Public corruption is hardly a new phenomenon, and policymakers have long struggled to find an effective mechanism to deter or punish corruption. While we have recently tried to deal with public corruption through legislation aimed at reducing its incidence, nineteenth-century policymakers adopted a very different tactic. In the nineteenth century, courts used contract law to discourage public corruption by refusing to enforce contracts that they deemed corrupt. Just as they would refuse to enforce contracts for prostitution, they would refuse to enforce contracts between public servants and private entities that undermined the integrity of representative government. In the most striking instance of this practice, the U.S. Supreme Court refused to enforce a contract to lobby Congress, holding that it was a clearly corrupt practice and against the public policy of the United States.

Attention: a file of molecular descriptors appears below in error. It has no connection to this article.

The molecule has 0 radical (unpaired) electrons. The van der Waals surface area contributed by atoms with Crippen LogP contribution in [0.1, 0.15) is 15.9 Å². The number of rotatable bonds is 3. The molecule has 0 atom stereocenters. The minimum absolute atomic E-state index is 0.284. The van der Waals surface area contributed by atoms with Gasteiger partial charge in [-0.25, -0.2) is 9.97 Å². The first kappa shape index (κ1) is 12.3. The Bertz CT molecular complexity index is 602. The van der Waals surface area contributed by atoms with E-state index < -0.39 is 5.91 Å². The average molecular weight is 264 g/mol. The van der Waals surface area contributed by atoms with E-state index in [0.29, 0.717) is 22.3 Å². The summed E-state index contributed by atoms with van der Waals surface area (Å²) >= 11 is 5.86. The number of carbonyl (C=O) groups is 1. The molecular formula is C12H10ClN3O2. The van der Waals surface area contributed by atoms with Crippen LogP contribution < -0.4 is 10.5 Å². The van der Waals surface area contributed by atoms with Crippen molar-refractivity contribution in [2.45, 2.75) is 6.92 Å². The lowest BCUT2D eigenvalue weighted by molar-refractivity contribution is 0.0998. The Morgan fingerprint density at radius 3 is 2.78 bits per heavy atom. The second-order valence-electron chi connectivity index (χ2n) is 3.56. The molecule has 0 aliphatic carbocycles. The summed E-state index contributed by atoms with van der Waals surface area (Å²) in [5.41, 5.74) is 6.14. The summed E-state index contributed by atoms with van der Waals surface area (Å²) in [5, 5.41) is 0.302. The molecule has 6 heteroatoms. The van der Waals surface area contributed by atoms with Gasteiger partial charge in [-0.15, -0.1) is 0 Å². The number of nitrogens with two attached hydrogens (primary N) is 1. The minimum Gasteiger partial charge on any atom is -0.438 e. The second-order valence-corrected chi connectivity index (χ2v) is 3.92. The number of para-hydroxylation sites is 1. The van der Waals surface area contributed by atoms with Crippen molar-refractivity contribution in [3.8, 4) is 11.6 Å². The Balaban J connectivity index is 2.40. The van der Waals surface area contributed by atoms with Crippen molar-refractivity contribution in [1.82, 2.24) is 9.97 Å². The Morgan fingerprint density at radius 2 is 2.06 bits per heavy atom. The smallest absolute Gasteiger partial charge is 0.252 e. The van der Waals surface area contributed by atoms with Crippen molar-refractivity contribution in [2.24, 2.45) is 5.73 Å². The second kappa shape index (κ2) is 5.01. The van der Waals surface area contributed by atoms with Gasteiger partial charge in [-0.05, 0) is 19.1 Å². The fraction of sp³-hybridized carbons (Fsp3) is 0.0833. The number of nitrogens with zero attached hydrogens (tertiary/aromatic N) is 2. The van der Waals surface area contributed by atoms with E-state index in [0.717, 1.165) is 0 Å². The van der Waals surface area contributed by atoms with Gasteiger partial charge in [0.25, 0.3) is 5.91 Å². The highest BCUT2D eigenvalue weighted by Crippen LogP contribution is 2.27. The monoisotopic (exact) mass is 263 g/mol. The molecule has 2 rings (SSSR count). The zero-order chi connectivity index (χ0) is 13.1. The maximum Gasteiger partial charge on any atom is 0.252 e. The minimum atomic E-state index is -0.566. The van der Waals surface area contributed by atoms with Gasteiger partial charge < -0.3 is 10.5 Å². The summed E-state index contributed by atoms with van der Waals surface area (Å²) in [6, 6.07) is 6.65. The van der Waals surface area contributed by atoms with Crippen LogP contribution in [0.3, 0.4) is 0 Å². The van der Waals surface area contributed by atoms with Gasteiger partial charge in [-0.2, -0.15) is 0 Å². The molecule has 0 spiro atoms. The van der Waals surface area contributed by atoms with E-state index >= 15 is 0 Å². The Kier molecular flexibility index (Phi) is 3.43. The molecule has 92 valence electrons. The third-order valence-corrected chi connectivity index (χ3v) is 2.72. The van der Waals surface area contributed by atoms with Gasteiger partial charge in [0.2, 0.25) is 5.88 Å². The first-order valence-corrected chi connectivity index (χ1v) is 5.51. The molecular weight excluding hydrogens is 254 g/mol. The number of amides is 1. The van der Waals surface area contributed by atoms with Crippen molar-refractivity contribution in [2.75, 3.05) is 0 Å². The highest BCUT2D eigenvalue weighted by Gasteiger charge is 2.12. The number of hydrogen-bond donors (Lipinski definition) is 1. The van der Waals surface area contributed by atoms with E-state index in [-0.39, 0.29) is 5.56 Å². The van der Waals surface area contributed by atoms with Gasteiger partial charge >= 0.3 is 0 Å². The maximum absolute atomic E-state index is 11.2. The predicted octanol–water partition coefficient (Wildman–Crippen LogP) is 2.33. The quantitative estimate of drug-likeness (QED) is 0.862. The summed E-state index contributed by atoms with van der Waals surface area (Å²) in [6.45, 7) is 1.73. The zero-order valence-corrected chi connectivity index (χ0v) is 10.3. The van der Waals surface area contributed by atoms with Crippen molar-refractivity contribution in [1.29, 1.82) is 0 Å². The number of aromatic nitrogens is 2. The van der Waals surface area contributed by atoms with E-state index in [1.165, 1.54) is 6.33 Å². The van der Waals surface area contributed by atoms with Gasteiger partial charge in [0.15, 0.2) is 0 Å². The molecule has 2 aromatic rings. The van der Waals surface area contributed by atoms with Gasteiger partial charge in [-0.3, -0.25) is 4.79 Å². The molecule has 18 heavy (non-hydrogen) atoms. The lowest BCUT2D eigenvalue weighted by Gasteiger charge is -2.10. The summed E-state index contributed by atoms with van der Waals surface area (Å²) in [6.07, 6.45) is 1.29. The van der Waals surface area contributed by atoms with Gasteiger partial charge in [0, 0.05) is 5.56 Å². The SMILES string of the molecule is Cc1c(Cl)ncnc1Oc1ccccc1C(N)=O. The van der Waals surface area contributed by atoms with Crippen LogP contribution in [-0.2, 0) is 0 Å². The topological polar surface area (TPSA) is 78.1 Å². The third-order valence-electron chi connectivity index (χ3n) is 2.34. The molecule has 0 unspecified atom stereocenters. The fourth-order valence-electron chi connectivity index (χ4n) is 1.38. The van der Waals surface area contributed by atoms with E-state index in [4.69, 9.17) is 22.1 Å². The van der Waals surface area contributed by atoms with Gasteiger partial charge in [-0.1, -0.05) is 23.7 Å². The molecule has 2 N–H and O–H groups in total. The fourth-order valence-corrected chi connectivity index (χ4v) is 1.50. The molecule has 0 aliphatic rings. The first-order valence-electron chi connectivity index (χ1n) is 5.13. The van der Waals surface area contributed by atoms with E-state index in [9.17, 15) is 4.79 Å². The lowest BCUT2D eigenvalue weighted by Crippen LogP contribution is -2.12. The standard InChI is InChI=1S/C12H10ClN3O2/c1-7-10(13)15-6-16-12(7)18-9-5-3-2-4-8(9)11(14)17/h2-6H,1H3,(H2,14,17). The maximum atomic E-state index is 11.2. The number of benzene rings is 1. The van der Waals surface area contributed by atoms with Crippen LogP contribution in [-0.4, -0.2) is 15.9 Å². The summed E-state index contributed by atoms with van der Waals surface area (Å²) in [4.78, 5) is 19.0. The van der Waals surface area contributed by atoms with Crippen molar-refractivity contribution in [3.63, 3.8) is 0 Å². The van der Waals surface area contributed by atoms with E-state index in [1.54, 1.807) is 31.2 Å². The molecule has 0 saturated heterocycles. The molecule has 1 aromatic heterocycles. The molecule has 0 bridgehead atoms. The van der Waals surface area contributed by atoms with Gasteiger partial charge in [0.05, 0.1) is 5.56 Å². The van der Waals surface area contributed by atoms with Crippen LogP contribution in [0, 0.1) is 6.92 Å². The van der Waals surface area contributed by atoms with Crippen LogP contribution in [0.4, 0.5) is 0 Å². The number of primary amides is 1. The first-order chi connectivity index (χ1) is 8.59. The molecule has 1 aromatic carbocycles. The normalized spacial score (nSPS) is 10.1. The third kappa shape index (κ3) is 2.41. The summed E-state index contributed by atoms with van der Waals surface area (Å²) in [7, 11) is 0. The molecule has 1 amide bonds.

Saturday, February 25, 2012
Teachout on Corruption and 19th-Century Contract Law
Posted by Dan Ernst
Zephyr Teachout, Fordham University School of Law, The Unenforceable Corrupt Contract: Corruption and 19th Century Contract Law, which appeared in the NYU Review of Law and Social Change 35 (2011). here’s is an extract from the article: